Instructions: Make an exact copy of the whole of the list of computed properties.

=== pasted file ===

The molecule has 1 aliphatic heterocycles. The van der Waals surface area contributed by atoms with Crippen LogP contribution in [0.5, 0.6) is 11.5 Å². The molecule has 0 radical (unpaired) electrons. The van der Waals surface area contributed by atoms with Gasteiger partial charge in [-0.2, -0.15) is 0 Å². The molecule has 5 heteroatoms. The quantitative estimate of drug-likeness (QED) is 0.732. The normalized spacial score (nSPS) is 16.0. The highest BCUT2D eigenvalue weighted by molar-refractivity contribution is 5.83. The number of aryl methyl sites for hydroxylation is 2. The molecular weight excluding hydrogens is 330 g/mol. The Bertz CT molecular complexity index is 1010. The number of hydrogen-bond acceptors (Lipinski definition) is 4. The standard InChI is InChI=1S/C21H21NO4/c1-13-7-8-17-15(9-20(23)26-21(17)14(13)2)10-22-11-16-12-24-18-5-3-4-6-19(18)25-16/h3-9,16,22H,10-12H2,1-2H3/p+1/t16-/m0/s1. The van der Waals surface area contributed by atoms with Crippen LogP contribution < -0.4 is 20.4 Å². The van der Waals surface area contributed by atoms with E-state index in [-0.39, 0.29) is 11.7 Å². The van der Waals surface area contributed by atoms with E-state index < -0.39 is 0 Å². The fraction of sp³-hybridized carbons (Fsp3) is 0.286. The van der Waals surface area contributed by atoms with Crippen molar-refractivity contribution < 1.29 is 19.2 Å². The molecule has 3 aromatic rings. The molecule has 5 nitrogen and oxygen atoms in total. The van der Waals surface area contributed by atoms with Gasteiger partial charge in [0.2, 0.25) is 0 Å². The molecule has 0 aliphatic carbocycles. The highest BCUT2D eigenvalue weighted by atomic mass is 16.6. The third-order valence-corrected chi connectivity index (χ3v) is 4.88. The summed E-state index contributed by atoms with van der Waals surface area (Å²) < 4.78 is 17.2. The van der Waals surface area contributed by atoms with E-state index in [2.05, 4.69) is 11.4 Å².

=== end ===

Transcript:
The molecule has 1 aliphatic heterocycles. The van der Waals surface area contributed by atoms with Crippen LogP contribution in [0.5, 0.6) is 11.5 Å². The molecule has 0 radical (unpaired) electrons. The van der Waals surface area contributed by atoms with Gasteiger partial charge in [-0.2, -0.15) is 0 Å². The molecule has 5 heteroatoms. The quantitative estimate of drug-likeness (QED) is 0.732. The normalized spacial score (nSPS) is 16.0. The highest BCUT2D eigenvalue weighted by molar-refractivity contribution is 5.83. The number of aryl methyl sites for hydroxylation is 2. The molecular weight excluding hydrogens is 330 g/mol. The Bertz CT molecular complexity index is 1010. The number of hydrogen-bond acceptors (Lipinski definition) is 4. The standard InChI is InChI=1S/C21H21NO4/c1-13-7-8-17-15(9-20(23)26-21(17)14(13)2)10-22-11-16-12-24-18-5-3-4-6-19(18)25-16/h3-9,16,22H,10-12H2,1-2H3/p+1/t16-/m0/s1. The van der Waals surface area contributed by atoms with Crippen LogP contribution < -0.4 is 20.4 Å². The van der Waals surface area contributed by atoms with E-state index in [-0.39, 0.29) is 11.7 Å². The van der Waals surface area contributed by atoms with E-state index < -0.39 is 0 Å². The fraction of sp³-hybridized carbons (Fsp3) is 0.286. The van der Waals surface area contributed by atoms with Crippen molar-refractivity contribution < 1.29 is 19.2 Å². The molecule has 3 aromatic rings. The molecule has 5 nitrogen and oxygen atoms in total. The van der Waals surface area contributed by atoms with Gasteiger partial charge in [0.2, 0.25) is 0 Å². The molecule has 0 aliphatic carbocycles. The highest BCUT2D eigenvalue weighted by atomic mass is 16.6. The third-order valence-corrected chi connectivity index (χ3v) is 4.88. The summed E-state index contributed by atoms with van der Waals surface area (Å²) < 4.78 is 17.2. The van der Waals surface area contributed by atoms with E-state index in [2.05, 4.69) is 11.4 Å².